Freelancing, at its most basic, is writing for a brand or an individual on a typically short-term contract. Within the broad industry of freelancing, there are a few subfields that are worth mentioning. Copywriting, largely the most profitable subfield of freelance, is broadly understood as writing for commercial publications. This could mean simply writing descriptions of products in an exciting way, or writing articles for brands that point customers to a certain solution: your product. For those looking to enter the field, copywriting is not only the most lucrative, it also seems to be the most accessible.

              Journalistic writing, in comparison to copy writing, demands extensive experience as a writer and typically a background in writing (English majors, this is your time to shine!). As a freelance journalistic writer, one can find themselves writing for trade magazines and newspapers. This article in the NYT, titles “Why Settle for Boring Glassware?,”  for example, was written by a freelancer. Journalistic freelance has a reputation for paying less than copywriting; however, it is also known to be simply more fun. Most journalistic copywriters focus on a specific niche that they find especially enjoyable, and spend their professional time researching and writing about this niche.

              Creative freelance writing is the final broad sub-category of the industry and can see freelancers do anything from writing for short-story competitions to garnering their own blog, which they sponsor through ad revenue. Compared to the other forms of freelancing, creative is arguably more difficult, as the market is smaller, and it can time to foster a personal brand.

Once you’ve found a subfield that you’re interested in, you might be wondering what you need to do to break into freelancing, and, unfortunately, it isn’t for the faint of heart. As a freelancer, you must be comfortable with rejection. Companies will reject your contract offers thousands of times and they may even reject your writing after they have given you the contract. You must also be comfortable with instability, as the availability of jobs changes from month to month. Yet, if you remained undeterred, there are a few things you can do to soften your entrance into the industry.

  1. Consider your work as that of a business and not of an individual.

If you want to work as a freelancer, it is imperative that you consider your operations to be those of a professional business. Those who casually approach freelancing often undervalue their work and they skimp on the necessary strategic planning that would allow them to find success.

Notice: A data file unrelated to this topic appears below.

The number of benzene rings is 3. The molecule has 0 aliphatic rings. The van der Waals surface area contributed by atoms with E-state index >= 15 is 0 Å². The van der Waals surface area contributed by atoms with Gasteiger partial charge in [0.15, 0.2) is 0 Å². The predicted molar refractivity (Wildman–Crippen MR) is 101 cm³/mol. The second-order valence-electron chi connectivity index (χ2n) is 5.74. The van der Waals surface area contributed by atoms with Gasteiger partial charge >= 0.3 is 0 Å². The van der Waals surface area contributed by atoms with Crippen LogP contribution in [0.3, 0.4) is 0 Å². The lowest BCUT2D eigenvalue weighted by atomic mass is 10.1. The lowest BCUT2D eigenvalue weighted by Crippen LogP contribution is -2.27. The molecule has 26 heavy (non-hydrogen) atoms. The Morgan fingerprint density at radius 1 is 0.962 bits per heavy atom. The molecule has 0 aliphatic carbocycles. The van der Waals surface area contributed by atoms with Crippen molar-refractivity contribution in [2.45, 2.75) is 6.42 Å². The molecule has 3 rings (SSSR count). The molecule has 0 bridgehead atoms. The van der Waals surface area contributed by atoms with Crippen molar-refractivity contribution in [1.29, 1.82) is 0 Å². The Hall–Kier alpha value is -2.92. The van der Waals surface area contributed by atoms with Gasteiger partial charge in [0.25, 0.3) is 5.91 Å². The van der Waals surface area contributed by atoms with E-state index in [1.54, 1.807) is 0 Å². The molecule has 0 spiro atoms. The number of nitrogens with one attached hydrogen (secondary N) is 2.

• Enter the field with a strong network.

If possible, it is ideal to enter the field with a strong network of individuals who are already familiar with some element of your abilities to write/work. This reality often gives professionals transitioning from a parallel industry a leg-up; however, the ability to largely skip the difficult stage of building one’s reputation and list of contacts through cold calls and writing portfolios can make a huge difference.

  • Build your presence online.

Essential for freelance writers, especially those starting out, is some form of online presence that allows interested clients to learn more about your writing ability and your personal style. Such a presence often takes the form of a blog, which houses a series of blog posts, or a freelancing website, which houses a portfolio of your best work. An online presence alone is not enough to find clients; however, when paired with cold calls and other forms of networking, a website adds legitimacy and transparency to one’s freelancing business.

  • Find your niche.

It is important to specialize as a freelance writer. In the field of freelancing, generalists rarely stand a chance against competition that has written about a relatively narrow topic for a long period of time. Thus, it is important to find a niche category of work that is both large enough to be profitable, and interesting enough to occupy the majority of the freelancer’s professional time.

Freelance writing is a truly fascinating industry that provides engaging work for thousands of writers. Yet, as has been hopefully conveyed above, it is a field that requires a strong entrepreneurial skillset and thick skin, in addition to excellent writing skills. If you are truly interested in freelancing as a career, I recommend the blog of “Come Write With Us,” a company started by experienced freelancer Kristan Wong.

Jonathan Hogan

Jonathan is a Second Year German and Government major. He works as a Career Peer Educator to assist students in the CJW and GLI career communities. In addition to professional development, Jonathan is interested in the cultural construction of the modern nation-state, normative constraints on rational behavior, and all things German. You can schedule an appointment with him here to improve your resume, learn more about the CJW and GLI career opportunities, and to work on anything else professional development-related.